Make a list of positive traits and images you want your online portrait to show. For example, you might want to be seen as a thought leader in your respective field, a public speaker, family person, volunteer, successful business owner, or all of the above. Whatever your ideal image and brand is, first define it.
Identify the biggest influencer’s in your field. How are they using social media and interacting with their followers. What are they doing to engage their audiences? There is much to learn by taking cues from the most successful people in your respective business.
3. Claim and Create Social Media Profiles
Take a few hours and do a personal social media cleanup — make your personal sites private and erase any unflattering photos that may be hanging around on old accounts. Choose which platform works best for you and your career. Is it Facebook, LinkedIn, Instagram? Social media platforms make it easier to connect with your target audience. Post a recent photo of yourself and a bio that features elements of your ideal brand image. Even if you don’t use these sites now they’re still valuable for driving SEO. This helps clarify if you have a similar name to someone or helps protect you against potential digital fraud and mistaken identity.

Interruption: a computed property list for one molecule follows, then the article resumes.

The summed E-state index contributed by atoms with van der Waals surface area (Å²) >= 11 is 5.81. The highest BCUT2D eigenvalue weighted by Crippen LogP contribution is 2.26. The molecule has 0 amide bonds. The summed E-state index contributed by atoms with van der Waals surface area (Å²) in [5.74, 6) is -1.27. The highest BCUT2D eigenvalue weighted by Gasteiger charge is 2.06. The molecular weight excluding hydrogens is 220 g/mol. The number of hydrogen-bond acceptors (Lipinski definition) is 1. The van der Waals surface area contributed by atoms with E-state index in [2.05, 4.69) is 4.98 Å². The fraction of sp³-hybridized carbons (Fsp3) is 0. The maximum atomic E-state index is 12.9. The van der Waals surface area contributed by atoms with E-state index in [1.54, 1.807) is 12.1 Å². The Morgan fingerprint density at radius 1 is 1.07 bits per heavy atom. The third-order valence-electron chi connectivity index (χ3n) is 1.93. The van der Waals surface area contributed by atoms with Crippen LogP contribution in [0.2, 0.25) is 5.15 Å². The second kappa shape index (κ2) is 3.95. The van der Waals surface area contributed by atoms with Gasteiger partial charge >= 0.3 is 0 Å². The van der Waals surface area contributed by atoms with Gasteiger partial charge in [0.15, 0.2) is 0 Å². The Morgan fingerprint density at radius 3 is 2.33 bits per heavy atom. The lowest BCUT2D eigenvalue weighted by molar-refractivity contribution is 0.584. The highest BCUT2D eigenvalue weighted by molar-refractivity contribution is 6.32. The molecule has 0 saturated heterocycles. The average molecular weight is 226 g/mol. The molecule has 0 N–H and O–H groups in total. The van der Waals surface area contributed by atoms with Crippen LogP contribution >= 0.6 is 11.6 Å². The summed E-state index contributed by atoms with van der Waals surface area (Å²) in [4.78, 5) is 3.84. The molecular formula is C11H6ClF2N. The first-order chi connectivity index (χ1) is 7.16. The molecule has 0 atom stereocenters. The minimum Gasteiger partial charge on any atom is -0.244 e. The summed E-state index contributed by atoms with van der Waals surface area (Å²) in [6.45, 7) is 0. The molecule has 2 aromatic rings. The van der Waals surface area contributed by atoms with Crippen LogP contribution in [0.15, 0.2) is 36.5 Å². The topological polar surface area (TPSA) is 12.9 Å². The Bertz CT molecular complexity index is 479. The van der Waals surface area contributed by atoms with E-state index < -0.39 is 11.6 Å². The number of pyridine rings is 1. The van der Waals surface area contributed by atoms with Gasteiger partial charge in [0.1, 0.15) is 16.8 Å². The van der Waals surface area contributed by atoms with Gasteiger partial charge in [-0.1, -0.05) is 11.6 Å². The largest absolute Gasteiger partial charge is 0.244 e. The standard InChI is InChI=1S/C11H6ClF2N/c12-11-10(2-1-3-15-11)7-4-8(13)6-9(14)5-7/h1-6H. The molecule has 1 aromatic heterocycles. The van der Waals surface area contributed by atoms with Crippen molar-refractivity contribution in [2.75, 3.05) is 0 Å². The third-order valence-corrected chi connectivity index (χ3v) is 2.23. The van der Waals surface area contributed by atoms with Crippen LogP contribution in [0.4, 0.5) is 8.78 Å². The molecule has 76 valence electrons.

4. Create A Personal Website
Buy your name domain if you can and make an online website that highlights your career and accomplishments. Google’s search algorithm values fresh, relevant content and will naturally think your personal site is important when anyone searches your name online.
5. Decide What You Want To Talk About